But he did not come out side to the porch to join me.
His voice did not call to me from the sky above as he sat of the roof of the barn.
The back of my throat burned the way it does when you’re trying not to cry. But in that moment it finally all hit me.
My grandpa was no more going to walk through that screen door in his overalls and smile tiredly at me, than my mom was going to come out and tell me I didn’t have to wear the dress to the funeral.
He wasn’t going to walk out of the porch and sit in his wheel chair we had to have made special for him because he was too tall for a regular one. We weren’t going to eat those peanut shaped candies together anymore. He wasn’t going to smile his tired smile and ask me if I was a girl. Nor was he going to tell me stories about the dust bowl or WW2 or his grandmother.
Without my permission my eyes produced tears that ran down my cheeks like a water fall over a mountain side. I looked down at my black shoes that were still too small and then over at his wheel chair.
Whipping the tears away, I sat down in his wheel chair. I wasn’t going to have him around to talk to anymore. He was always seemed to be the one person who loved me the most.
My mom came out on the front porch and yelled at me for getting my brand new dress dirty. Then she said it was time to go.
On the car ride to the way to the church I seemed to be the only one who really missed him.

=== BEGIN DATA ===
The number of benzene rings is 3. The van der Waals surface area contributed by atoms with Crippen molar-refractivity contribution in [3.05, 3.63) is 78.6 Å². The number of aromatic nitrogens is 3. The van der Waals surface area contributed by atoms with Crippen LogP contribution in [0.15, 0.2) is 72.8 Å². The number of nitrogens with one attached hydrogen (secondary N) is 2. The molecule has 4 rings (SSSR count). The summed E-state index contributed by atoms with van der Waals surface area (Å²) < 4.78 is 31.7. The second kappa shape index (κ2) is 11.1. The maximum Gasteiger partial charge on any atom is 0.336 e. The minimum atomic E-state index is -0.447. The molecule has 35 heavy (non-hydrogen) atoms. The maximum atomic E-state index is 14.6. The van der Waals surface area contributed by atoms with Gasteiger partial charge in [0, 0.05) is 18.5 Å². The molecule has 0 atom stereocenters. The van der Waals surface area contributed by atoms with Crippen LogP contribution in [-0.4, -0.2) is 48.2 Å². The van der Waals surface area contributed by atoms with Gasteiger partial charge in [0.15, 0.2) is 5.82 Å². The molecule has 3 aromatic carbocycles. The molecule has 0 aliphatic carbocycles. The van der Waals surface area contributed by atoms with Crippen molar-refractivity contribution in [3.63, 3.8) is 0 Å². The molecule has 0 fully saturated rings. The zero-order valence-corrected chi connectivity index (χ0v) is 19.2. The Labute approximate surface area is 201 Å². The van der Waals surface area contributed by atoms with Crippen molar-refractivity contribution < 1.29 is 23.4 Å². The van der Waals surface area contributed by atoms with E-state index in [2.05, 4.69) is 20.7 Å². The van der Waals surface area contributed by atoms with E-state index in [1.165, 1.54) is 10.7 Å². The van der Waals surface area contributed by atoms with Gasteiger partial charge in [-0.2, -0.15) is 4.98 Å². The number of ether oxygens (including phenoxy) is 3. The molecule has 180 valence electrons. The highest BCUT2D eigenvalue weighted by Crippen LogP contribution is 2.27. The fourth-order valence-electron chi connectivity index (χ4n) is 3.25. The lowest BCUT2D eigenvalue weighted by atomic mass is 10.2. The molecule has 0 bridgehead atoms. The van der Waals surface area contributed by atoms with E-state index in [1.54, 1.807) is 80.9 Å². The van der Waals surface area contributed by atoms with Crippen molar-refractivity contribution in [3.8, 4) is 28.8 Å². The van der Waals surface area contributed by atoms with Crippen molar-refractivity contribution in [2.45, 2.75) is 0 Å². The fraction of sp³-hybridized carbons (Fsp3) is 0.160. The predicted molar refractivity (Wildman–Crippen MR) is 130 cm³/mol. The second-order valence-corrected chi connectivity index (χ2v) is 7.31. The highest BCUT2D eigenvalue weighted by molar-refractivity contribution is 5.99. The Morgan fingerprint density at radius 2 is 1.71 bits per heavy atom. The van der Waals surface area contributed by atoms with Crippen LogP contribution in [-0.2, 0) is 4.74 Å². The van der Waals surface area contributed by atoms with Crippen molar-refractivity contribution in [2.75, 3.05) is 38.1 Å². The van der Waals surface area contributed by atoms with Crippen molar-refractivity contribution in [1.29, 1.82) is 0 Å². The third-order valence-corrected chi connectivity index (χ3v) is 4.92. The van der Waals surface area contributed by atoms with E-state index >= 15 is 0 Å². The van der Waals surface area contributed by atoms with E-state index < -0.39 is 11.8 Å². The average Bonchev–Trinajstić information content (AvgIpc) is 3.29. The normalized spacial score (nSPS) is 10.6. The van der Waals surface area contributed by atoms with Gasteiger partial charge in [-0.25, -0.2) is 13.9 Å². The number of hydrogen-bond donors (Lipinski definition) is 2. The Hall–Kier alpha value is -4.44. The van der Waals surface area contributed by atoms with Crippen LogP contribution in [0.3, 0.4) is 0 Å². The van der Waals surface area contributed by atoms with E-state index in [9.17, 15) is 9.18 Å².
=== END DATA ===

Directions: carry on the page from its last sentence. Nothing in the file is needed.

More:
What killed my grandpa was a ruptured appendix. When he said he didn’t feel well my family talked him out of going to the hospital and convinced him to just go take a long nap before dinner.
****** “Go wake him up,” my mother told me. “Dinner’s ready.”
I walked out of the kitchen and into my grandparent’s bed room where my grandpa was supposed to be napping on the bed.
“Grandpa,” I said when I walked in and flipped the light on. “Grandpa, time to wake up. The food’s done.”
He didn’t move, didn’t open his eyes. He just lay there perfectly still in his overalls. I walked over to the bed and kept waiting for his mouth to turn up into his tired smile. But he still didn’t move.
“Grandpa,” I said once again, climbing onto the bed. “Wake up,” I told him and bounced on the mattress.
He still didn’t move. The room was eerily silent.
“Grandpa,” I said and got off the bed.
I walked over to his side and put my hand on his unmoving chest.
“Grandpa,” I repeated and my voice cracked a little bit. “Wake up,” I begged, “please grandpa wake up!”
He still did not move. I bit my lip. He wasn’t kidding around, he wasn’t just pretending. I think somewhere deep within me, that he was really not breathing but I couldn’t let myself believe it.
“Grandpa,” I said again but it did not do any good. “Mom!” I screamed, “Mom! Come in here! Hurry!”
I walked around the bed and laid down next to my grandpa. I rested my head on his chest and shut my eyes.
“Grandpa,” I whispered. “Please.”******
I stood there in between the pews of the church. Not moving, not making a sound. I kept waiting for someone to care. But they were just acting like it was a normal day.
I just looked forward at the specially made casket. I was afraid to go near it. But I knew I was going to have to if I wanted to see him one more time.
The rest of my family staid in the back of the church talking, paying no mind to me. So I walked up the aisle to the man I once told myself I would marry, and to the alter when he laid waiting.
“Grandpa,” I said standing next to the casket, but not looking in. “They made me wear a dress,” I told him. “You never like it when I wear dresses though, I don’t either. I tried to tell them that but they didn’t listen to me. I miss you a lot.”
I took a deep breath then looked into the casket. For a moment I couldn’t recognize him. He didn’t look right. They put him in a suit, when he belonged in his overalls. And I belonged in mine.
In loving memory of Andrew Jackson Mayes 1918-2003